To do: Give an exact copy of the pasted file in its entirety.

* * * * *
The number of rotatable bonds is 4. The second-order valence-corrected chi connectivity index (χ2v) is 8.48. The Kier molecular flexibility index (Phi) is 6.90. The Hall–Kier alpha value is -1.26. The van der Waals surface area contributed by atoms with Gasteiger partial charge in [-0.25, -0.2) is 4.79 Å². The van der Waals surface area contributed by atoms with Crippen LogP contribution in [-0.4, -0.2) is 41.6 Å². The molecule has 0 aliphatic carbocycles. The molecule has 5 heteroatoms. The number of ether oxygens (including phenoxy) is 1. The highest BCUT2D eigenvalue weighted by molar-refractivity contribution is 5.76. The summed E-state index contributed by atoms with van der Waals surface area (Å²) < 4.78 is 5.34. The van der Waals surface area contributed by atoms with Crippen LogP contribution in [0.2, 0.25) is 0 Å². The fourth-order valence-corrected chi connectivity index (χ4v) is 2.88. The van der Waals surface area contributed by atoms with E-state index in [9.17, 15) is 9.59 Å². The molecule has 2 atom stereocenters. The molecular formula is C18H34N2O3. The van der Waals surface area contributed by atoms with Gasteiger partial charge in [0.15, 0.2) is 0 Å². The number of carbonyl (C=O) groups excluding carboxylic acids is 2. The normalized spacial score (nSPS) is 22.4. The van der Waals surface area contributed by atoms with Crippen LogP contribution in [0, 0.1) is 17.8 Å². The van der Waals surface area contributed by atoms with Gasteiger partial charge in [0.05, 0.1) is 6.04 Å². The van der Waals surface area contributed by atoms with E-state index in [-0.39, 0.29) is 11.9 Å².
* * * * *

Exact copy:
The number of rotatable bonds is 4. The second-order valence-corrected chi connectivity index (χ2v) is 8.48. The Kier molecular flexibility index (Phi) is 6.90. The Hall–Kier alpha value is -1.26. The van der Waals surface area contributed by atoms with Gasteiger partial charge in [-0.25, -0.2) is 4.79 Å². The van der Waals surface area contributed by atoms with Crippen LogP contribution in [-0.4, -0.2) is 41.6 Å². The molecule has 0 aliphatic carbocycles. The molecule has 5 heteroatoms. The number of ether oxygens (including phenoxy) is 1. The highest BCUT2D eigenvalue weighted by molar-refractivity contribution is 5.76. The summed E-state index contributed by atoms with van der Waals surface area (Å²) < 4.78 is 5.34. The van der Waals surface area contributed by atoms with Crippen LogP contribution in [0.2, 0.25) is 0 Å². The fourth-order valence-corrected chi connectivity index (χ4v) is 2.88. The van der Waals surface area contributed by atoms with E-state index in [9.17, 15) is 9.59 Å². The molecule has 2 atom stereocenters. The molecular formula is C18H34N2O3. The van der Waals surface area contributed by atoms with Gasteiger partial charge in [0.15, 0.2) is 0 Å². The number of carbonyl (C=O) groups excluding carboxylic acids is 2. The normalized spacial score (nSPS) is 22.4. The van der Waals surface area contributed by atoms with Crippen LogP contribution in [0, 0.1) is 17.8 Å². The van der Waals surface area contributed by atoms with Gasteiger partial charge in [0.05, 0.1) is 6.04 Å². The van der Waals surface area contributed by atoms with E-state index in [-0.39, 0.29) is 11.9 Å².